|US6366853 *||Feb 17, 2000||Apr 2, 2002||Visteon Corporation||Utilizing navigation direction data in a mobile antenna signal combiner|
|US6470186||Feb 17, 2000||Oct 22, 2002||Visteon Global Technologies, Inc.||Antenna beam steering responsive to receiver and broadcast tower coordinates|
|US6526102||Aug 13, 1998||Feb 25, 2003||Nokia Telecommunications Oy||Method of optimizing transmission, and transmitter|
|US6925380 *||Oct 29, 2003||Aug 2, 2005||Acuere Technologies Corporation||Navigation control system|
|US6952587||Jan 28, 2002||Oct 4, 2005||Visteon Global Technologies, Inc.||Antenna beam steering responsive to receiver and broadcast transmitter|
|US7099644||Dec 28, 2001||Aug 29, 2006||Visteon Global Technologies, Inc.||Beamsteering control system for a vehicle radio receiver|
|US7221925||May 13, 2002||May 22, 2007||Sony Deutschland Gmbh||Broadcast receiver with antenna/frequency diversity|
|US8032100 *||Jun 29, 2007||Oct 4, 2011||Delphi Technologies, Inc.||System and method of communicating multiple carrier waves|
|US9178599 *||Jul 17, 2013||Nov 3, 2015||Mitsubishi Electric Corporation||Diversity receiving device and diversity receiving method|
|US20020115452 *||Jan 28, 2002||Aug 22, 2002||Whikehart J. William||Antenna beam steering responsive to receiver and broadcast trasmitter|
|US20020168955 *||May 13, 2002||Nov 14, 2002||Jens Wildhagen||Broadcast receiver with antenna/frequency diversity|
|US20030125003 *||Dec 28, 2001||Jul 3, 2003||Whikehart J. William||Beamsteering control system for a vehicle radio receiver|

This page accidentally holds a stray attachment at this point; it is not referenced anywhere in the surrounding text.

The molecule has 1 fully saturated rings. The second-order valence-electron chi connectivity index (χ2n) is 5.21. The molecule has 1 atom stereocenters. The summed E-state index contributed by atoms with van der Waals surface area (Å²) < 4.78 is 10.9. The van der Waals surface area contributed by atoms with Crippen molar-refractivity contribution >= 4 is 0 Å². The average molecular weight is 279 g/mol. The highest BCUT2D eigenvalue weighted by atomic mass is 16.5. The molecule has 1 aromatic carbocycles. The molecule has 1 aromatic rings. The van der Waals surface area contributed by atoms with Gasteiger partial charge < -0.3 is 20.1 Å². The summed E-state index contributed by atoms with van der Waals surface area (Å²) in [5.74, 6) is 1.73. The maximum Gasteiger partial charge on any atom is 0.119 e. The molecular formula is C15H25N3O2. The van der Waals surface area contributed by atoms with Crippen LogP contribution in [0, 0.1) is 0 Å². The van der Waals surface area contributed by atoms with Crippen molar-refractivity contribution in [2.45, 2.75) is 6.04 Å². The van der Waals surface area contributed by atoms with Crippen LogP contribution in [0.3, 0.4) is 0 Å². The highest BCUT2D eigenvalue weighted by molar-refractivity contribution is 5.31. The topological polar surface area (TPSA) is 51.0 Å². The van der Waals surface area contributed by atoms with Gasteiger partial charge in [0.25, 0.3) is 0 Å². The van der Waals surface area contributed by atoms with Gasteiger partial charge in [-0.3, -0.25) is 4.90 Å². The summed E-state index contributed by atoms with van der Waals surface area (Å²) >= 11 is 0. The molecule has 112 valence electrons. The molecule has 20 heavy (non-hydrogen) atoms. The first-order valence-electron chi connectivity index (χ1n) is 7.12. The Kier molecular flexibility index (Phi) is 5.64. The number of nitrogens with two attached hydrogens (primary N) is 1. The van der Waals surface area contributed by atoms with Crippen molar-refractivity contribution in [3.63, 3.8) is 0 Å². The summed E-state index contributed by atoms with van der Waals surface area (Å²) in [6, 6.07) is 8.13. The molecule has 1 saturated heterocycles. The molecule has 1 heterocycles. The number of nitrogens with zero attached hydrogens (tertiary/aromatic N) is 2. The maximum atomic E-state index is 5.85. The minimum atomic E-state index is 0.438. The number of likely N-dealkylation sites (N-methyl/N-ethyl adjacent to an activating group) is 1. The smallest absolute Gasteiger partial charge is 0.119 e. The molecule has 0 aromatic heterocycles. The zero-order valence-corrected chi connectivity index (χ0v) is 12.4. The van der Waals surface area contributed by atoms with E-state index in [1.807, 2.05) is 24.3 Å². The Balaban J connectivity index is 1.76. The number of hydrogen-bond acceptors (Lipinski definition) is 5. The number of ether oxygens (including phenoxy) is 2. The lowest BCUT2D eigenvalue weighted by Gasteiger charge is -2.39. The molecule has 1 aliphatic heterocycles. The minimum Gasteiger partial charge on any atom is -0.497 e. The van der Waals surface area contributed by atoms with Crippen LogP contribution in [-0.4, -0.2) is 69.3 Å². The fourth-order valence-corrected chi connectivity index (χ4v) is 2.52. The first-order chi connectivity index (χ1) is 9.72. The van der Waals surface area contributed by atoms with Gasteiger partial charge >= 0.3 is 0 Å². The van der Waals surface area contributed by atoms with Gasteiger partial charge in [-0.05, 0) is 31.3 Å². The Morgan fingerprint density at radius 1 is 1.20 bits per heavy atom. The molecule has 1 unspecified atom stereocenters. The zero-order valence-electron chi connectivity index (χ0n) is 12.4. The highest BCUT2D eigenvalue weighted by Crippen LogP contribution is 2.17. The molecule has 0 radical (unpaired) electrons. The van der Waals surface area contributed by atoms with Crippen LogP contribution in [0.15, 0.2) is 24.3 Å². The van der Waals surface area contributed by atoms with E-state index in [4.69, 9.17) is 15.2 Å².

|US20060205369 *||Mar 6, 2006||Sep 14, 2006||Hirschmann Car Communication Gmbh||Multiple antenna receiver system in vehicles|
|US20090004970 *||Jun 29, 2007||Jan 1, 2009||Fruit Larry J||System and method of communicating multiple carrier waves|
|US20150288440 *||Jul 17, 2013||Oct 8, 2015||Mitsubishi Electric Corporation||Diversity receiving device and diversity receiving method|
|CN1065996C *||Aug 2, 1994||May 16, 2001||阿尔卡塔尔有限公司||Radio telecommunication system with multi-sensor receiver station and plurality of emitter stations transmitting data packets|
|EP1220473A1 *||Dec 18, 2001||Jul 3, 2002||Philips Electronics N.V.||Space-diversity receiver and method for processing signals received from several paths|
|EP1259009A1 *||May 14, 2001||Nov 20, 2002||Sony International (Europe) GmbH||Broadcast receiver with antenna/frequency diversity|
|WO1999009676A2 *||Aug 13, 1998||Feb 25, 1999||Nokia Telecommunications Oy||Method of optimizing transmission, and transmitter|
|U.S. Classification||455/276.1, 375/347, 343/712, 455/137|
|Sep 10, 1987||AS||Assignment|
Owner name: BLAUPUNKT-WERKE GMBH, ROBERT-BOSCH-STR. 200, D-320
Free format text: ASSIGNMENT OF ASSIGNORS INTEREST.;ASSIGNOR:BOCHMANN, HAROLD;REEL/FRAME:004768/0306
Effective date: 19870903
|Jan 4, 1993||FPAY||Fee payment|
Year of fee payment: 4
|Dec 3, 1996||FPAY||Fee payment|
Year of fee payment: 8
|Feb 6, 2001||REMI||Maintenance fee reminder mailed|
|Mar 14, 2001||FPAY||Fee payment|
Year of fee payment: 12
|Mar 14, 2001||SULP||Surcharge for late payment|
Year of fee payment: 11